Is a multi-locational lifestyle the future for the Nordic Arctic Youth?

In a new study by Nordregio, Arctic youth reveal their preferences for the future. Access to high level education is the main reason why young people in the rural Arctic move to larger cities. But are they lost forever? A multi-locational lifestyle with combining work, education and different places to live is a new standard for the young generation.

How to retain and attract the young population is a major issue for most rural regions in the Nordic Arctic: Iceland, Faroe Islands, Greenland and the Northern parts of Sweden, Finland and Norway. In a new qualitative study by Nordregio, most of interviewed young men and women believe they will have secure and well paid jobs in the future, and they see education as a way to reach that goal. More vocational training is also in high demand.

Many plan to move to a more urban area to get an education and to work for the next 10-30 years. But not necessarily leave the Arctic. They predict that Arctic communities that will thrive in the future are those that have grown more urban, like Steigen in Northern Norway.

Mobility has become a basic condition for these young individuals. In ten years’ time, the geographical place for living or working is as much foreign as domestic according to the study. A multi-locational lifestyle could be seen as a new trend.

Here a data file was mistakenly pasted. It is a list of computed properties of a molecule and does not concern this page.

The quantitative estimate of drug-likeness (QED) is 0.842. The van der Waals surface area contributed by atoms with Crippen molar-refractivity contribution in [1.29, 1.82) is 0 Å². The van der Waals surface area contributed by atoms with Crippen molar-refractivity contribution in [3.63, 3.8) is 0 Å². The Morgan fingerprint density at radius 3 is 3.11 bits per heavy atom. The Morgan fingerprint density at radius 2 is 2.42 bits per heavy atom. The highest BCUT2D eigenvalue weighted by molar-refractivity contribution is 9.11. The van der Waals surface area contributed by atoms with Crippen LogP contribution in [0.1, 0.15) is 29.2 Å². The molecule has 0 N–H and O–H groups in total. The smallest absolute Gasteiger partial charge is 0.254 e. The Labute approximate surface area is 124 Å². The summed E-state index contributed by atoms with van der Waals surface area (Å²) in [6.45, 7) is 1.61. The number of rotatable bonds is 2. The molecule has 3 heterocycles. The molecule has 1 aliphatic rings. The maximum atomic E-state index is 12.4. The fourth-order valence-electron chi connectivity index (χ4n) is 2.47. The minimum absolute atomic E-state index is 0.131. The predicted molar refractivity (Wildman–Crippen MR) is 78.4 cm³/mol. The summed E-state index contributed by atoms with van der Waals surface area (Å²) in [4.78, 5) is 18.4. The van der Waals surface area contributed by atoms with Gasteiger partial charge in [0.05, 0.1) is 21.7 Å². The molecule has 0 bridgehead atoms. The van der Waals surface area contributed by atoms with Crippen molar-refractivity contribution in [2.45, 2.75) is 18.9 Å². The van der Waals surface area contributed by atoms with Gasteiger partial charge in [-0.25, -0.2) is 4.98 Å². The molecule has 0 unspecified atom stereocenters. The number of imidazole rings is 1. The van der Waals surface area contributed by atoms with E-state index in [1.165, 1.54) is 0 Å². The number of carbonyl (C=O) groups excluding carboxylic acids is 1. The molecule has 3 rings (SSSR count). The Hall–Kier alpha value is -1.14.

– This means that you want to live in different places, for education and for work, as a learning experience that brings wisdom and maturity, says Anna Karlsdottìr, researcher at Nordregio.

For young on the move, digital communication is an embedded part of life. Not least to keep those long-distance relationships going. Young Sámis in Northern Sweden show how social media platforms can also be used for empowerment purposes, raising awareness about land use rights etc.

– To include the young population in community development seems to be a good recipe for communities that want to see their young stay or return. One way is to start a youth council with paid representatives as part of the formal decision making body. That way youth perspectives become an integrated part of the political work for local development, says Anna Karlsdottìr.

More about the study:

Nordregio and the Nordic working group on sustainable regional development in the Arctic have carried out an analysis to uncover young people’s own perspectives of their future possibilities in Arctic communities. A group of scholars from Iceland, Norway, Faroe Islands, Greenland, Sweden and Finland were asked by the working group to contribute to the study.

Read the report

Read the policy brief about the study